Cinematographers get very tied up with technical stuff, and worse yet, gear. There are so many nuances in cinematography, and filmmaking in general, from the creative to technical, For a DP, creative tasks usually consist of analyzing the script, and doing everything in their power with camera composition, lens choices, and lighting design to compliment this story that has already been provided for them. Generally speaking, it would be unnatural for a DP to be a really good screenwriter.
In theory, with the availability of increasingly capable and decreasingly expensive consumer filmmaking equipment (and I'll go out on a limb here and say most contemporary cinematographers can easily get their hands on a good camera setup and able mic these days) we can, and should always be practicing our craft by making our own films. As cinematographers, we are in a competitive field, so unless you're so booked up (in which case you you are not even reading this blog post) if you do not practice, you will be left behind by your competition. A young soccer player will lag behind the rest if he doesn't go out and practice every day, why do we think this won't happen to us as DP's? And I know what your thinking: we aren't good screenplay writers ... so are we just supposed to go out and shoot boring camera tests all day?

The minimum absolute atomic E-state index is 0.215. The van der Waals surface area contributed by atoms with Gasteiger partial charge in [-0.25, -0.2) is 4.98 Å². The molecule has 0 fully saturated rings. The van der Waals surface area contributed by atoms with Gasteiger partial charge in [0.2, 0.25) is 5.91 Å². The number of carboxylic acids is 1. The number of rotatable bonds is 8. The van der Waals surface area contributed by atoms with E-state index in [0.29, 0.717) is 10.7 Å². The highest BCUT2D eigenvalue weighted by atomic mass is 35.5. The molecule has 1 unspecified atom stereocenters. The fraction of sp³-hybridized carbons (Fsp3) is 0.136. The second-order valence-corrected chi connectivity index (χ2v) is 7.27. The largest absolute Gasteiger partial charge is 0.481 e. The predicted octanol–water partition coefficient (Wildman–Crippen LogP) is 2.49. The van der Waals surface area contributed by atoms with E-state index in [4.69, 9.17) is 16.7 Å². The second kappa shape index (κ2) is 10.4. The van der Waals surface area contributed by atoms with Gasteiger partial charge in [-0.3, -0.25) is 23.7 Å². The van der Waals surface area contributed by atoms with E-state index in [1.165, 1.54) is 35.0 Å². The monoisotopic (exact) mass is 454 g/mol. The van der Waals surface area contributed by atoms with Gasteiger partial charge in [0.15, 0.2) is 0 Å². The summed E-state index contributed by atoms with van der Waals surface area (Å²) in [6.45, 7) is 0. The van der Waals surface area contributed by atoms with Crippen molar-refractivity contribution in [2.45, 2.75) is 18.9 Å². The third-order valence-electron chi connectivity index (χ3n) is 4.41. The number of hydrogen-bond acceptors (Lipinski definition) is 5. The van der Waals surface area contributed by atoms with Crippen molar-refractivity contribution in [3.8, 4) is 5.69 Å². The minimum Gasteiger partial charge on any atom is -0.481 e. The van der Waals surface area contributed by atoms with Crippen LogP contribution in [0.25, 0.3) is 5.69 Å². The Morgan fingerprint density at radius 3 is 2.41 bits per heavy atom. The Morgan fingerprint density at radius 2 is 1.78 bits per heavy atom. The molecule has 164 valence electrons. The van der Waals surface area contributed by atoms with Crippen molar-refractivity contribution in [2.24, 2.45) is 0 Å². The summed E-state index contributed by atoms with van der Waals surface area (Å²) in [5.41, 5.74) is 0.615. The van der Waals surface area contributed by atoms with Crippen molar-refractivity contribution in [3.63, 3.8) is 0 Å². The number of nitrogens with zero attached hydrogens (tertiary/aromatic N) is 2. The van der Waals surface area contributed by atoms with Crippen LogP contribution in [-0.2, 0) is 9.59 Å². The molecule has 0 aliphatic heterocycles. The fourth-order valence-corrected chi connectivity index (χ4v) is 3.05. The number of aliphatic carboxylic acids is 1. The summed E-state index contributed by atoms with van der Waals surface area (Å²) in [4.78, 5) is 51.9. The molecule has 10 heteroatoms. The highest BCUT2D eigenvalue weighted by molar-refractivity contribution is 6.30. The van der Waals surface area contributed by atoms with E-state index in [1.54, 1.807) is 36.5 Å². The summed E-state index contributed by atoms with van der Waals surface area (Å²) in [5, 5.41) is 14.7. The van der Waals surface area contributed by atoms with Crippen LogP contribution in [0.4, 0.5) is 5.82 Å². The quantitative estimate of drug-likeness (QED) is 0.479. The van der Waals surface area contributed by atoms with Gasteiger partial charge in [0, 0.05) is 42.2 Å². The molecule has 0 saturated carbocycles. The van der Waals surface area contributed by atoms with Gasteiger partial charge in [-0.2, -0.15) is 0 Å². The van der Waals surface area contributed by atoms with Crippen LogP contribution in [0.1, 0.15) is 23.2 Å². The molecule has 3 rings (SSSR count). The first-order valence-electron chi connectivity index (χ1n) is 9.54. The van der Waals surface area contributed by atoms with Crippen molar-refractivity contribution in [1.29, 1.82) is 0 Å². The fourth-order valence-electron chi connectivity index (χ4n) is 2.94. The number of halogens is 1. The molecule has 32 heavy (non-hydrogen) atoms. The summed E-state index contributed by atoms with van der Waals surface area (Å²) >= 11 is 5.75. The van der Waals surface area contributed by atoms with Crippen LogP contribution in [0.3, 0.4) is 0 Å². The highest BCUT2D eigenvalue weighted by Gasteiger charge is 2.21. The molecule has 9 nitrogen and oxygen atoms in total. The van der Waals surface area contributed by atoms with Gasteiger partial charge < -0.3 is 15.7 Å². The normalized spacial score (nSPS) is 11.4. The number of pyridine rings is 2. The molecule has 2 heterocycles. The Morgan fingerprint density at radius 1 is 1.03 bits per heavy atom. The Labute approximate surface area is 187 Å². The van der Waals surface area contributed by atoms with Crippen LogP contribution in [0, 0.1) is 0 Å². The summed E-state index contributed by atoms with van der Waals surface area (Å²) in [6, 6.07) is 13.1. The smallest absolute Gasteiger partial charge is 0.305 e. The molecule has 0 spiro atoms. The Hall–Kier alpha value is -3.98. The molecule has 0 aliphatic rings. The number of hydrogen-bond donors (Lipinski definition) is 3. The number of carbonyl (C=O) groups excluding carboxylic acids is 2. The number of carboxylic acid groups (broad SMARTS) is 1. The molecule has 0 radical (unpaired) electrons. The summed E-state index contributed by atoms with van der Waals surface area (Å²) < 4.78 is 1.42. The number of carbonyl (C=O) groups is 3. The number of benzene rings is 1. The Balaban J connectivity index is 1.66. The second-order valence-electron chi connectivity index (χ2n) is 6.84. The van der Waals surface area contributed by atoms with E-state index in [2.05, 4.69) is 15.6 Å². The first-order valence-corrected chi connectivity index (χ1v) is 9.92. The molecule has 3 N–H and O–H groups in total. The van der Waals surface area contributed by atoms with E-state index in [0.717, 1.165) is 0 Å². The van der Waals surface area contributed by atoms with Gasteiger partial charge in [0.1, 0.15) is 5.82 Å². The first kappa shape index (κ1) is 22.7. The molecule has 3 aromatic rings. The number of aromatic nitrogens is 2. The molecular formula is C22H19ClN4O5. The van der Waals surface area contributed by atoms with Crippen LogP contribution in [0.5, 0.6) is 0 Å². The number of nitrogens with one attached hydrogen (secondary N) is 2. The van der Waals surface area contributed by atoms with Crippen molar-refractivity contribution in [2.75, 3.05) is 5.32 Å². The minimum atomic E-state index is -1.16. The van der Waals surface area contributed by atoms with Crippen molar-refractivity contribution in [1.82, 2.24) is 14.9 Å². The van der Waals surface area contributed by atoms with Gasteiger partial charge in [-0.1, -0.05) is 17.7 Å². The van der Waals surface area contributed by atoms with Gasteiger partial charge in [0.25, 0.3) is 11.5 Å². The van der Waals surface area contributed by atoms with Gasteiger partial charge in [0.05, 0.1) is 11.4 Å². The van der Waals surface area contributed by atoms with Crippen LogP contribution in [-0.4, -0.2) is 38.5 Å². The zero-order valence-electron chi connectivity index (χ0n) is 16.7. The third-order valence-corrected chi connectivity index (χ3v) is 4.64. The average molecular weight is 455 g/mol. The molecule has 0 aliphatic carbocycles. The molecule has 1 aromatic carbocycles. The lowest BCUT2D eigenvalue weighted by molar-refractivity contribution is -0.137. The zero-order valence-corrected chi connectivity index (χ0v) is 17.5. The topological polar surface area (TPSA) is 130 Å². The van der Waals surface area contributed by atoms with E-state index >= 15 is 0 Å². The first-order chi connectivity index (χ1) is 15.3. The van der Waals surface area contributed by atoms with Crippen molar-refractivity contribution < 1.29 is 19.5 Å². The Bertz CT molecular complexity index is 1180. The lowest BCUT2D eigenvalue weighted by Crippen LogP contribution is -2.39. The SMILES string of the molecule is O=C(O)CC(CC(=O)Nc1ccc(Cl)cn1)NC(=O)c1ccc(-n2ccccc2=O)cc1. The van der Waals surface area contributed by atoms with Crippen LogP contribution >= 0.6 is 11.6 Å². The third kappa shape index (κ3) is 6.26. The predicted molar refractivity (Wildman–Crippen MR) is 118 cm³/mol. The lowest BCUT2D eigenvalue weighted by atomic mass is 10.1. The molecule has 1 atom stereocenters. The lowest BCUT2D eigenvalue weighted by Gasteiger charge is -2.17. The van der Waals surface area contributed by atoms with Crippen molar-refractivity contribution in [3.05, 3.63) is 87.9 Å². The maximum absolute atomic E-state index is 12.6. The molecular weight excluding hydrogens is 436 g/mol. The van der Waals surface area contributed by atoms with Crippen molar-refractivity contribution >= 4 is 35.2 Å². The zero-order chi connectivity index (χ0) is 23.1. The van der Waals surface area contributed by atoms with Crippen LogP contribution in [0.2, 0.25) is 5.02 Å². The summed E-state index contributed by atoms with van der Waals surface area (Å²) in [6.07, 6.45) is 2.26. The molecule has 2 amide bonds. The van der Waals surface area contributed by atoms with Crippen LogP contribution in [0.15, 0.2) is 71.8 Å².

I'm calling all DP's to always be working on a documentary. Find a subject you love and make a doc on whatever that is from a creative viewpoint. Make a doc on a hobby. Make a doc on someone strange in your life. Make a doc on some small interesting detail you find interesting in your world that without your documentary, no one would ever have paid attention to. You can literally choose anything - find something to focus on and go out and shoot. Remember the point of this is to sharpen your blade as a DP. The only rules are to get creative with every aspect of your film, and when it's done, to publish it. Oh, and it better look damn good too.